Hello, my name is Maria

I am a graduate student at Nicholas School of the Environment, concentrating in entrepreneurship and marketing. I got my undergraduate degree from Rutgers University in Mechanical and Aerospace Engineering. Then, my curiosity led me down a path of various interdisciplinary skills, among which are sales and account management, multi-media communication, and managing a student-run environmental magazine. My future interests are geared toward startups, marketing, environmental education, and art and science collaboration.

In addition to working in a startup in NYC, I plan to:

read more about building successful startups (currently reading The Lean Startup and The 4-hour Workweek),
take an online course (Entrepreneur Magazine recommends a few),
and continue to develop my startup idea (I am interested in developing a fun way to share environmental educational information via an app)

Looking forward to a summer of learning,


Red, Green, Refactor

Hi guys, I’m Keng. I like tech and making things, so naturally I chose CS. This summer, I’m in NYC working for SquadUp. The title of the post is a common refrain in test-driven development which is something I picked up as grapple with Ruby on Rails. I would like to think that it is one way to approach life, try — and if you fail — try again until you get it right, then keep the part that works.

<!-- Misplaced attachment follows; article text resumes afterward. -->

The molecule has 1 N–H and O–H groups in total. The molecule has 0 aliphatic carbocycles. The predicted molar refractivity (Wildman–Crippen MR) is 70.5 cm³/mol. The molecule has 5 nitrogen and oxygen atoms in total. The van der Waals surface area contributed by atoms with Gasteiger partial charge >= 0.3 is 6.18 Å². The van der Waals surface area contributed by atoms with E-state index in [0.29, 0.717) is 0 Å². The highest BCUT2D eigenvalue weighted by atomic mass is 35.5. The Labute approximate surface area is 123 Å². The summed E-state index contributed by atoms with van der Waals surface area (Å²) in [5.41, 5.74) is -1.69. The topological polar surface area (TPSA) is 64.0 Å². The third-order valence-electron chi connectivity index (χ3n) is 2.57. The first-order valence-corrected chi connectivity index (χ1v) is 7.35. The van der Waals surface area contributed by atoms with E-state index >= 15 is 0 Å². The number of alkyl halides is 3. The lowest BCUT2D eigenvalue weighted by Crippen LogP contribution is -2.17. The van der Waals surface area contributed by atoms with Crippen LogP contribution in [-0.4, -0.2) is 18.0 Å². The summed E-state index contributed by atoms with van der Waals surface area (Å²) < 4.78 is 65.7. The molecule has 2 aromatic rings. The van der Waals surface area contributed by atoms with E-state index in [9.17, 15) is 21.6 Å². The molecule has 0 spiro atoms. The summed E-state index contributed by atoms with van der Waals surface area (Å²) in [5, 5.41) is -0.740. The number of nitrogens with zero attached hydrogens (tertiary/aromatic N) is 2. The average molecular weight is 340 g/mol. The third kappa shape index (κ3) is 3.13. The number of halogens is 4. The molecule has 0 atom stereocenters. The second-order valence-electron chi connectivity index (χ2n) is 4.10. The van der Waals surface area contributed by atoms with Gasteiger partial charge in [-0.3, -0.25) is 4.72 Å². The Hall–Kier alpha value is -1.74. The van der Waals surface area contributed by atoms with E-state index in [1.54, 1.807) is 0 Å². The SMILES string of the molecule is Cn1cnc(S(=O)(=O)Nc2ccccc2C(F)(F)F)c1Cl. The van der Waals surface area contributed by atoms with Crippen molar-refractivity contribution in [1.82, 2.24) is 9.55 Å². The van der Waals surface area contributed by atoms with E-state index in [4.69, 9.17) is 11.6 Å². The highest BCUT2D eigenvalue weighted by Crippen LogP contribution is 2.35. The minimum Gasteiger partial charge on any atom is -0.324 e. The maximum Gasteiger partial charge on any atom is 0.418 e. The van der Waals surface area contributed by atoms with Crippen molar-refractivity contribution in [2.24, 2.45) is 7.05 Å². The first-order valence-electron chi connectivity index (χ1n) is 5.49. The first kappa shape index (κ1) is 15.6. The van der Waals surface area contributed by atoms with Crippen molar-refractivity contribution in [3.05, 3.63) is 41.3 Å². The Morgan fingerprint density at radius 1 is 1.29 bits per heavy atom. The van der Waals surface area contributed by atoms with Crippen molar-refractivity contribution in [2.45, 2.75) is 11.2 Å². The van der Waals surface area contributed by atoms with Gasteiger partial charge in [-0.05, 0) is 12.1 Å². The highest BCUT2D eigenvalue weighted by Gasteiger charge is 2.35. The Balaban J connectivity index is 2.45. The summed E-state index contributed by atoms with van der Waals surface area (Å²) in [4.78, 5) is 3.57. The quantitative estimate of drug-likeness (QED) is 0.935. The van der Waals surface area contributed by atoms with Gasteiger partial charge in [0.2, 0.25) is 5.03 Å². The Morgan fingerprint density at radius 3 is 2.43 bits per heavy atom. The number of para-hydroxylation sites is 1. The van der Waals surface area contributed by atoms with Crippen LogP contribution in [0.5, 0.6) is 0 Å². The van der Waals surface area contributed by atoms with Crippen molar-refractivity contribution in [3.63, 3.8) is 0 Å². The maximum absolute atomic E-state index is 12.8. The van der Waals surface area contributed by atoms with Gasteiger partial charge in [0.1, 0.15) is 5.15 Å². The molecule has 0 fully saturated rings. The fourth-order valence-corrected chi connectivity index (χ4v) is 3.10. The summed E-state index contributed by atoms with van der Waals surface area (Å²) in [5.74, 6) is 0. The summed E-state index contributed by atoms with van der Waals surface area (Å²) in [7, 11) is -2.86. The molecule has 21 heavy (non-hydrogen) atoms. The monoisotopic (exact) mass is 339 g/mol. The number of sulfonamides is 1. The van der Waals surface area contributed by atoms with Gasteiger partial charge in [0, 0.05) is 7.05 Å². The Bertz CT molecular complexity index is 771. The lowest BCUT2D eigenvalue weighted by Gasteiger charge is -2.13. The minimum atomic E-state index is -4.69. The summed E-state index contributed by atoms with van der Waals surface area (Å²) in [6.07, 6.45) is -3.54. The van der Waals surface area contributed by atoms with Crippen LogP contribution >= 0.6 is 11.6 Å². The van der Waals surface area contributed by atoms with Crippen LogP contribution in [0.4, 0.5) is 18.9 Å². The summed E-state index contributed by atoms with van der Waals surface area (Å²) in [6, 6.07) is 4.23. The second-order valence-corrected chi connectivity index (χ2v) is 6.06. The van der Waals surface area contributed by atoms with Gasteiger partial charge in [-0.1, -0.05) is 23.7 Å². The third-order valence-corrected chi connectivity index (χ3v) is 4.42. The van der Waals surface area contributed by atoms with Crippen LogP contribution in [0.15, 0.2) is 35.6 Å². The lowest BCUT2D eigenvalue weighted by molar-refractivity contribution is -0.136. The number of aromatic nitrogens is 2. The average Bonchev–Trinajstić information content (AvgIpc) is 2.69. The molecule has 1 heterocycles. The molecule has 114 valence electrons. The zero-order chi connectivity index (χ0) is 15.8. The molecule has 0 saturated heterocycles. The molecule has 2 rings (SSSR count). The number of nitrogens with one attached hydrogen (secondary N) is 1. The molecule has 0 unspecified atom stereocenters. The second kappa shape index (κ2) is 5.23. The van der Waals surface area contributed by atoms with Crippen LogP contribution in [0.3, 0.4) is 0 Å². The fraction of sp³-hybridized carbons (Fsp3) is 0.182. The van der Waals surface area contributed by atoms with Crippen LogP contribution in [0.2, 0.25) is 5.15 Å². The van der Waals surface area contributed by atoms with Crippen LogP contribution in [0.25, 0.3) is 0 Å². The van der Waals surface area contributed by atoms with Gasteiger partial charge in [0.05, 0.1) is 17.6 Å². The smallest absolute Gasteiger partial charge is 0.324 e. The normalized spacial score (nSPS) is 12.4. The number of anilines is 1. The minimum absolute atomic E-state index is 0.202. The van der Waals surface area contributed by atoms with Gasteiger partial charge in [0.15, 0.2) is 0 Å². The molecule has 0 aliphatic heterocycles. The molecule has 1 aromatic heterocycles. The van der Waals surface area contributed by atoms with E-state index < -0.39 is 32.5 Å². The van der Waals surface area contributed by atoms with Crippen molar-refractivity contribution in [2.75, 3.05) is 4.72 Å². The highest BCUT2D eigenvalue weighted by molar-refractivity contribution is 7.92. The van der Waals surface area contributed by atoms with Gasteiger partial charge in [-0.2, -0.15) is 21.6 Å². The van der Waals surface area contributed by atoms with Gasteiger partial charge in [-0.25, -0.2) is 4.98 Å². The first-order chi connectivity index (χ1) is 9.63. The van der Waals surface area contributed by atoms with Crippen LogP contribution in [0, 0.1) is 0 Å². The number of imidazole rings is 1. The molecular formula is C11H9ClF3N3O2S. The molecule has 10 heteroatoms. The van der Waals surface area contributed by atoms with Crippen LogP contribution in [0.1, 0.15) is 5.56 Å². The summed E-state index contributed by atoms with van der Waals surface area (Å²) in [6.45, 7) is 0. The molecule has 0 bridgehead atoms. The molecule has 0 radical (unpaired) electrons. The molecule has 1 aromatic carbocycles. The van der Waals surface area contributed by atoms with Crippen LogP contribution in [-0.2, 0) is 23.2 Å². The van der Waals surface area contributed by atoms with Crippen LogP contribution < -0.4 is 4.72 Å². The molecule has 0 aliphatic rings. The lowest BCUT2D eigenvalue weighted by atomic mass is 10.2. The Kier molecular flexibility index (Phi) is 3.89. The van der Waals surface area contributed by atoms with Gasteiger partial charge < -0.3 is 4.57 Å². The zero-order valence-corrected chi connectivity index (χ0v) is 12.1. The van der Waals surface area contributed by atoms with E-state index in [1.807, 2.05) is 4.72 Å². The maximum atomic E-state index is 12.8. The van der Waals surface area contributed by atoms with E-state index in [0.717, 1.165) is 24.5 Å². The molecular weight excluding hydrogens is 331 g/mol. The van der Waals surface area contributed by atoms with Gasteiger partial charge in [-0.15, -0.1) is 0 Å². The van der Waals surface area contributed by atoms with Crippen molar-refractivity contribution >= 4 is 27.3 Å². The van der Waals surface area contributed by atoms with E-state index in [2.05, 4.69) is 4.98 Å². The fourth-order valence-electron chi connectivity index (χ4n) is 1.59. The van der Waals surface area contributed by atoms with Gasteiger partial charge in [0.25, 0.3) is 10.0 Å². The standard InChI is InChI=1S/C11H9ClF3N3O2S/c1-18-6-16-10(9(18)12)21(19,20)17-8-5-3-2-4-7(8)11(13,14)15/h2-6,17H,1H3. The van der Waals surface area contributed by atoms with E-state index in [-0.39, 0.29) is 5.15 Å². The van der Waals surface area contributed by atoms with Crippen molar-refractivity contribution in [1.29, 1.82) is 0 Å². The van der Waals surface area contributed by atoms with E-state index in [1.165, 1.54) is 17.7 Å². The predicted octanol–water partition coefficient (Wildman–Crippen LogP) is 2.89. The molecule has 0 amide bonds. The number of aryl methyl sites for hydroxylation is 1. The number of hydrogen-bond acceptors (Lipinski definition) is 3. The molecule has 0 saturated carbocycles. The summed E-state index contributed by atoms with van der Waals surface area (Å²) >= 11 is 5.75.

At this point, Apple’s acquisition of Beats is old news. Early rumors of Apple’s plan to acquire the headphone-maker and music streaming service struck me as odd. Not that Apple does not make acquisitions — as Tim Cook notes, Apple made 27 acquisitions in the past fiscal year — but the nature of its purchases tend to be low-profile and small. More often than not, Apple’s intent was for acquiring specific talent and/or technology that fits in with their greater plans.

But like “Red, Green, Refactor”, perhaps Beats is a way for Apple to right its music sales ship. The iPod + iTunes broke up the album into dollar tracks that transformed the industry in 2001, but now Apple seems to be the incumbent and services like Spotify, Pandora and Rdio are nipping at its heels. There is a growing sense that purchasing individual songs has given way to an all-you-can-eat buffet that streaming providers offer. Perhaps Beats can provide Apple an instant leg up in the music sphere that it sorely needs? Time will tell.

Introduction – David Winegar

Hi everyone,

I’m a senior studying Econ and Computer Science, and this past week I started work at a startup called Endless Mobile in San Francisco. It’s been a crazy first few days – I flew in on Monday afternoon and started work on Tuesday, so I’m still trying to get my bearings with the area. I’m currently living in Berkeley, and it’s my first time living on the west coast, so I’m excited to explore. If anyone wants to meet up and grab a drink, let me know!